• DWXpress uses MS Access to store everything it needs for your custom application. You don’t even need to have Access installed to use it. You will need MS Excel though. DriveWorks will use a simple Wizard to guide users through the process of: Creating the database, Capturing model features and dimensions, Building the user interface form, Writing rules to drive the designs based off of how the users fill out the form, And then, once these steps are complete, allow users to run their projects.
  • These functions are just some examples of neat things you can do with Excel functions. Left – Maybe you want to put the first 3 letters of the selected company name into your Job Number and then put that in your file name. Concatenate – Use concatenation to join together strings. These strings could gather information from several prompts in the user form and then put them all in the same SW Custom Property, for example. Next, start using them all combined. Let’s play with these samples in Excel for a moment. Now imagine using all this logic to come up with a very powerful file-naming convention.
  • You’re probably wondering what resources there are that can help you get started, so let’s talk about a few: The DriveWorksXpress website is a great place to get started. There are samples, tutorials, videos and forums to help you get started. There’s even a built-in tutorial in the SolidWorks Help menu to get your hands on the software without having to download any models. Many of the downloadable videos from the DWXpress website have been uploaded to YouTube so you can watch without downloading to your drive. A couple of years ago, Ian Yates (DW employee) started a blog with lots of great pointers regarding DWX. Ian also wrote The Little Book of Rules which is great at pointing out some of the functions available to you in DWX and DW. These books are not How To manuals, but are instead written as reference guides. Be sure to look here first when you get stuck. These books are available for free on the DWX website. Just click the link on the side of the screen to Request Free Book. There may even be some available in the back of the room. Get Ian to autograph it for you at the Partner Pavilion, Booth 432. Don’t forget that DWX uses formulas based on Excel, so you’ll want to familiarize yourself with how some simple Excel functions work to really take advantage of DWX. Your SolidWorks reseller should be able to help and support you. Most resellers have engineers on staff that understand the product well enough that they can train and mentor you. A good rule of thumb is that a half-day on general DWX functionality and a half-day on a simple example from your company should get you well on your way to being the next great DWX master.
  • Delete – Use “Delete” instead of “Suppress” for unwanted features. It will leave the Feature Manager a little cleaner. Overload the Assembly – Okay, don’t overload it, but since you can’t use alternative parts in assemblies, go ahead and load parts on top of parts.
  • Let’s now take a look at building a project completely from scratch. We’ll capture some features, dimensions and custom properties. In the end, we’ll have a simple form to automate the design of this 3-sided steel door frame. It is a very simple example of what DWX can do, which will make it easy for you to see how to get started with DWXpress.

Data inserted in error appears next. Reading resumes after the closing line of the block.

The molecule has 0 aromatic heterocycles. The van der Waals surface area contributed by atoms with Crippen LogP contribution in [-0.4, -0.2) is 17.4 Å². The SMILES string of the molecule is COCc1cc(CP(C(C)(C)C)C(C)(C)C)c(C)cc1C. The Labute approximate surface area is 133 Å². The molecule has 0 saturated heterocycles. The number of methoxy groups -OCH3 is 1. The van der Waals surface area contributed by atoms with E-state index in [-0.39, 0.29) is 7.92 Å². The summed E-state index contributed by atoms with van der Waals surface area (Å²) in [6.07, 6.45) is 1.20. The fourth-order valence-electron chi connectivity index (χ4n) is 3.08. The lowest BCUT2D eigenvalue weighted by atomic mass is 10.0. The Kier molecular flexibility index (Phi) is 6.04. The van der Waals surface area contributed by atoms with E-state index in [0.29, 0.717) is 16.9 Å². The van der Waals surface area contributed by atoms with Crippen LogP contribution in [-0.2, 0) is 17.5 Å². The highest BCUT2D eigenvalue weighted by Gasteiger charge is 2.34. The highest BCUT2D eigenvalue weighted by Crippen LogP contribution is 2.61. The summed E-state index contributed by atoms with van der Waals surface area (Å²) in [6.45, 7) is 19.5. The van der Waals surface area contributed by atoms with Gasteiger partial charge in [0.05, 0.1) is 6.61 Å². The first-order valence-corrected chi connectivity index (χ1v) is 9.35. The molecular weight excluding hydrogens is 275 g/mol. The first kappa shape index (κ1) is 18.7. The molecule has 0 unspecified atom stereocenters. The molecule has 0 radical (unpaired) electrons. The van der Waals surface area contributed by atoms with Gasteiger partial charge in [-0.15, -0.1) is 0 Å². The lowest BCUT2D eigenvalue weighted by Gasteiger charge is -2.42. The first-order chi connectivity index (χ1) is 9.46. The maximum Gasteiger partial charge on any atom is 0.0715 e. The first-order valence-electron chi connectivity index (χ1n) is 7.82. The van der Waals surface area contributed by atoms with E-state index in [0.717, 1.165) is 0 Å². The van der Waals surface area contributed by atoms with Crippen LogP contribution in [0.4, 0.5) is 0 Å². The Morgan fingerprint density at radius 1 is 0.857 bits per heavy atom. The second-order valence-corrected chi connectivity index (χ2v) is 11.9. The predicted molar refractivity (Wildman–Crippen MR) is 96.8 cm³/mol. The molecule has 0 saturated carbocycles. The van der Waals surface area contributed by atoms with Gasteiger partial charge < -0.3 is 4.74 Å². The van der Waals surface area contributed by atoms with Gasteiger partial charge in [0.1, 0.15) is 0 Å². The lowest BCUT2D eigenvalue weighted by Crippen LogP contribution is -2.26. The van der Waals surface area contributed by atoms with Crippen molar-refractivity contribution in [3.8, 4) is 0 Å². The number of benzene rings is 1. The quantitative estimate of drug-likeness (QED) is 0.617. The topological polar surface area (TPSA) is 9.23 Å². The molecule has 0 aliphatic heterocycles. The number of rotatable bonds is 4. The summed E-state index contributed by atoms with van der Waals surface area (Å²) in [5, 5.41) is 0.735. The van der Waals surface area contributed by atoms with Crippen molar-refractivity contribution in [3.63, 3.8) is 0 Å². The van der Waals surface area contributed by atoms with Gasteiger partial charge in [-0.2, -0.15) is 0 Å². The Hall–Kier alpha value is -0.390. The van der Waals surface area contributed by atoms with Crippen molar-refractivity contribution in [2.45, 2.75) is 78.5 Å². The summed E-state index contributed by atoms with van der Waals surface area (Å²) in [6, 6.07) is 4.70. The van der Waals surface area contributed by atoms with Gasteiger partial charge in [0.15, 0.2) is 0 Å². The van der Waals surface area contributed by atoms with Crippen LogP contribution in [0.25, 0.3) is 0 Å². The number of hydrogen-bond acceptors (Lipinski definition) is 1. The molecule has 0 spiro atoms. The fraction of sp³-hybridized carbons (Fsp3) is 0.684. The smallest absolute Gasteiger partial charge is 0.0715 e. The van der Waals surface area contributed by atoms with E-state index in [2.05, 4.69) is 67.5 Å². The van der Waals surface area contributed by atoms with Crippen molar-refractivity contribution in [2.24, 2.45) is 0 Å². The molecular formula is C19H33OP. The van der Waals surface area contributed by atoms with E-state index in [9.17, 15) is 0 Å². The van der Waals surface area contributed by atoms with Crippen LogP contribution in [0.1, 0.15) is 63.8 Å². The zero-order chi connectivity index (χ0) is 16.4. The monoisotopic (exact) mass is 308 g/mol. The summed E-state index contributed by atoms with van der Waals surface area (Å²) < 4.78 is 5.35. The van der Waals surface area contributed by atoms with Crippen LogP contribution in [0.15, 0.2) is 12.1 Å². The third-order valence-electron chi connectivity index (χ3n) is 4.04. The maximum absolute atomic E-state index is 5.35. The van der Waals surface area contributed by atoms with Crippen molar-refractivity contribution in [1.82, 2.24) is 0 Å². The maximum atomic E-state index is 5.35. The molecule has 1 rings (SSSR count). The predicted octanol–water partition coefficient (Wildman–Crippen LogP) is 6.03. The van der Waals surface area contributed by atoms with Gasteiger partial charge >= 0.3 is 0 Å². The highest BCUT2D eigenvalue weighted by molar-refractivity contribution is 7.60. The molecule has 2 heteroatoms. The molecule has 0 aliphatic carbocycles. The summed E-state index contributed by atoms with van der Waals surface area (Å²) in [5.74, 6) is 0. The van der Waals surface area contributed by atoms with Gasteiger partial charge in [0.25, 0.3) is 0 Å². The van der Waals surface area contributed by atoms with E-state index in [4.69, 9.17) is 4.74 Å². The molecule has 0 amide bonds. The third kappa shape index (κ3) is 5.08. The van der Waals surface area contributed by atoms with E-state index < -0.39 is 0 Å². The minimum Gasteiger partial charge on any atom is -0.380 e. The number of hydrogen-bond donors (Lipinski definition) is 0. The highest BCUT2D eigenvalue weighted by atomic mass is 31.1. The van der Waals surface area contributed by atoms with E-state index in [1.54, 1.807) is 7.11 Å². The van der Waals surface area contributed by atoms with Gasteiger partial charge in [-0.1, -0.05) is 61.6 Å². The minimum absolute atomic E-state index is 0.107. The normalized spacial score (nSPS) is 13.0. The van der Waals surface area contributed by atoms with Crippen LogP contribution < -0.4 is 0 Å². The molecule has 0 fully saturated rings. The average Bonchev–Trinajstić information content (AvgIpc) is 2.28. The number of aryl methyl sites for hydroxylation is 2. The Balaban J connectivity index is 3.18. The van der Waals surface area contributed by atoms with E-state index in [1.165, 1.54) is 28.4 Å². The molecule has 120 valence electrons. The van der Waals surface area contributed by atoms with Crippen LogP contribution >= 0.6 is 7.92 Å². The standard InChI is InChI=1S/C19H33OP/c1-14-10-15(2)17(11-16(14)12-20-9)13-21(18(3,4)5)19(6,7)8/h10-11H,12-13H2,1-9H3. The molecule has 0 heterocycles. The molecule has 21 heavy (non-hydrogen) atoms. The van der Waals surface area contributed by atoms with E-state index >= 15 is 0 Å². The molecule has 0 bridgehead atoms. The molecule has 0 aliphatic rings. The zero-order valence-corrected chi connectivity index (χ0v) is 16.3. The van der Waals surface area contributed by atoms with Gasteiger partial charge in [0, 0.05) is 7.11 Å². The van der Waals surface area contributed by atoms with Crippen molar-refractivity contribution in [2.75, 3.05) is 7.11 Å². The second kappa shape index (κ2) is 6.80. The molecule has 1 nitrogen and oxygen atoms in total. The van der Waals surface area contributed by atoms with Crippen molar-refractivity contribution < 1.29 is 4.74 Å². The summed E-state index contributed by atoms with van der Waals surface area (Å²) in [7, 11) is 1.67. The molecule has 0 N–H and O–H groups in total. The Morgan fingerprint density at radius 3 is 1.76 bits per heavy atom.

• Transcript

    • 1. Introduction to DriveWorksXpress Michael Jolley – Applications Engineer TriMech Solutions
    • 2. Agenda
      • Introduction
      • Live Demonstration
      • Questions and
      Probably Answers Answers
    • 3. Who we are – TriMech Companies
      • Solutions
        • Design Automation
        • Simulation
        • Data Management
        • Rapid Prototyping
      • Services
        • Full Time Placement
        • Part Time Placement
        • Temp-to-Perm
        • Consulting
        • Engineering Services
      • Manufacturing
        • CAM
        • CNC
        • DNC
    • 4. Introduction
      • What is Design Automation?
      • What are the biggest challenges?
      • Scalable Solution
    • 5. DriveWorks Fit
    • 6. DriveWorksXpress Fit Where can you find DriveWorksXpress being used?
    • 7. How does DriveWorksXpress work?
    • 8. Some Sample Functions/Rules
      • LEFT( text, [num_chars] )
        • LEFT( CompanyName , 3)
      • CONCATENATE( text1, text2, ... ) or “&”
        • CONCATENATE( Designer, “ “, CompanyName, “ other text”)
        • Designer & “ “ & CompanyName & “ other text”
      • IF( Logical_test, Value_if_true, Value_if_false )
        • IF( Designer = “MJOLLEY” , “Great” , “other text” )
      • Combining them all together
        • IF( Designer = “MJOLLEY” , CONCATENATE( Designer, “ “ , LEFT( CompanyName, 3)), “other text”)
    • 9. Good Resources
      • http://www.driveworksxpress.com/
      • SolidWorks Tutorials
      • DriveWorksXpress YouTube Channel
        • http://www.youtube.com/driveworksxpress?gl=GB&hl=en-GB
      • Ian Yate’s blog
        • http://driveworksxpress.blogspot.com/
      • The Little Book of Rules
      • MS Excel Websites
      • Your SolidWorks Value Added Reseller
    • 10. Tips
      • Delete
      • Overload the Assembly
      • Watch Your Mates
    • 11.
      • Donated by Bob Harris of Karpen Steel Doors and Frames
      • www.karpensteel.com
      Practical Demonstration

    ×